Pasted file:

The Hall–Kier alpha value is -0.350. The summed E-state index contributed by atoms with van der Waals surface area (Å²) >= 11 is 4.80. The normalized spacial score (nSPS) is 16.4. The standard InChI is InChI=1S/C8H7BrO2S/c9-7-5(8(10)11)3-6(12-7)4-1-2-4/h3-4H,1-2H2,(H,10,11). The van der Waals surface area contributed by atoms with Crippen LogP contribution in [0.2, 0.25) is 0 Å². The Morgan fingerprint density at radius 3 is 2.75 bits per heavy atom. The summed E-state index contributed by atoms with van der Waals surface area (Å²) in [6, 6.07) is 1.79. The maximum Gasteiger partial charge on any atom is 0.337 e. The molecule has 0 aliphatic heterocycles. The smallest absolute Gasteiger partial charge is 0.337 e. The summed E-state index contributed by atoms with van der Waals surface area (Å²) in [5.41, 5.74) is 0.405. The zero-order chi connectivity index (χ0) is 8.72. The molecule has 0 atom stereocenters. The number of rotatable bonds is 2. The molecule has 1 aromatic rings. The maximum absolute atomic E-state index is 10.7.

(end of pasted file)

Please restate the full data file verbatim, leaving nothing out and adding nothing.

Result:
The Hall–Kier alpha value is -0.350. The summed E-state index contributed by atoms with van der Waals surface area (Å²) >= 11 is 4.80. The normalized spacial score (nSPS) is 16.4. The standard InChI is InChI=1S/C8H7BrO2S/c9-7-5(8(10)11)3-6(12-7)4-1-2-4/h3-4H,1-2H2,(H,10,11). The van der Waals surface area contributed by atoms with Crippen LogP contribution in [0.2, 0.25) is 0 Å². The Morgan fingerprint density at radius 3 is 2.75 bits per heavy atom. The summed E-state index contributed by atoms with van der Waals surface area (Å²) in [6, 6.07) is 1.79. The maximum Gasteiger partial charge on any atom is 0.337 e. The molecule has 0 aliphatic heterocycles. The smallest absolute Gasteiger partial charge is 0.337 e. The summed E-state index contributed by atoms with van der Waals surface area (Å²) in [5.41, 5.74) is 0.405. The zero-order chi connectivity index (χ0) is 8.72. The molecule has 0 atom stereocenters. The number of rotatable bonds is 2. The molecule has 1 aromatic rings. The maximum absolute atomic E-state index is 10.7.